I really need your expertise on this one. Many classrooms have a door leading to the exterior, in addition to a door leading to an interior corridor. Although the calculated occupant load of most classrooms is not large enough to mandate a second exit, the exterior door is often a required means of egress. For example, the IBC allows 1-story Group E (Educational) buildings of certain construction types to be unlimited in area if equipped throughout with an automatic sprinkler system, and if surrounded by public ways or yards at least 60 feet wide, AND if each classroom has at least 2 means of egress, with one being a direct exit to the exterior.
In some classrooms it’s not so problematic to have an exterior means of egress (the most common problem I see is teachers obstructing the door with bookshelves and stored materials). But in other classrooms, the exterior door can cause a safety issue because students are tempted to exit through the door unaccompanied. There have been numerous reports of children eloping through exterior doors in schools, and at least one case resulted in a fatality.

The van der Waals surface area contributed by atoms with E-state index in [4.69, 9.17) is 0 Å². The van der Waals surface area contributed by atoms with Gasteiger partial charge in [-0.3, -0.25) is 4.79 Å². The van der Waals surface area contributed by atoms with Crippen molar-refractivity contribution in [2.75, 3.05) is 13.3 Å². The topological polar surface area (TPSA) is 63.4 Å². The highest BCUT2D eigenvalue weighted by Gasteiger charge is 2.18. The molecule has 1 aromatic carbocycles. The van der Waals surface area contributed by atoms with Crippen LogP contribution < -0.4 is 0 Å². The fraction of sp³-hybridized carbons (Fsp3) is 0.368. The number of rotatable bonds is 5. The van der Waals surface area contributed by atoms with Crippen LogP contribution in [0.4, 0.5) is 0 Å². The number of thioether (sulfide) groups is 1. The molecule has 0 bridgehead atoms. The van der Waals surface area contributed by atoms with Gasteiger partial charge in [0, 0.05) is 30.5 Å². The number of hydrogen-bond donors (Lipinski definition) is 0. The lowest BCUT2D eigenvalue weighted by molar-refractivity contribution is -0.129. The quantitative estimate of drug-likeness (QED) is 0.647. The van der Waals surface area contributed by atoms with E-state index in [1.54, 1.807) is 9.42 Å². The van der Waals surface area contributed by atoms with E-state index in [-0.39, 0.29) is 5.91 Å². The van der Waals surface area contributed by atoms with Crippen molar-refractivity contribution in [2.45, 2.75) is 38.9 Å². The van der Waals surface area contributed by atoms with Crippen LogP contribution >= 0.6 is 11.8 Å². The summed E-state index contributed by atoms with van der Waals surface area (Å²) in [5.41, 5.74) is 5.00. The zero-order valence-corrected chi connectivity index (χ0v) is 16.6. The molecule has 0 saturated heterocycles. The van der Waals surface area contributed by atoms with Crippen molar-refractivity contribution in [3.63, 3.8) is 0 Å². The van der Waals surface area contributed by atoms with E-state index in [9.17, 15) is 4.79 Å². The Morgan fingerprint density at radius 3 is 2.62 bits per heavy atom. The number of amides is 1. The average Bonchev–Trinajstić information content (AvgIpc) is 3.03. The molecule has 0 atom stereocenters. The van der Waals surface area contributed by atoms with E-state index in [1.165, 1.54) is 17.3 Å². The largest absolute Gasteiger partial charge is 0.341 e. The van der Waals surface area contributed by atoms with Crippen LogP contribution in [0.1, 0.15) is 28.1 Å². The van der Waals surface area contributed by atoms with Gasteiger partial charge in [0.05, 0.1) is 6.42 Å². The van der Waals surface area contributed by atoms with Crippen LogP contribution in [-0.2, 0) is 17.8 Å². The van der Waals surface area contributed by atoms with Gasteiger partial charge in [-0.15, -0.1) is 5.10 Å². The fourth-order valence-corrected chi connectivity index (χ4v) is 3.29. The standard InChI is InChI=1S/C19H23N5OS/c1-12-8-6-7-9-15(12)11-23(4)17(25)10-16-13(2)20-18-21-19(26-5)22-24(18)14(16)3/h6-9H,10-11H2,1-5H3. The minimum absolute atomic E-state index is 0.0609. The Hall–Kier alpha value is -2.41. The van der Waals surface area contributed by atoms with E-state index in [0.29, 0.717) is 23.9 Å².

If you’ve been following the updates to the International Building Code (IBC), you know that the 2018 IBC allows delayed egress locks to be installed on classroom doors with an occupant load less than 50. With that said, some school budgets can not support the cost of installing delayed egress locks, and in some classrooms an exit alarm would be sufficient. The difference between these options is that the delayed egress lock would sound an alarm and prevent the door from opening for 15 seconds, while the exit alarm would sound an alarm and allow the door to be opened immediately.
So here’s my question…for classroom doors where an exit alarm would provide the needed protection, what’s the best way to retrofit this function onto an existing door? If the door has Von Duprin touchpad-style panic hardware, the ALK kit can be added, but what if the door has a lever handle and the building does not have an access control system? Since the door would already have existing latching hardware, the exit alarm must be the type that does not latch, and relies on a contact switch that sounds the alarm when the door is opened. Because it’s a retrofit, a battery-operated product may be preferred, and it should be resistant to tampering.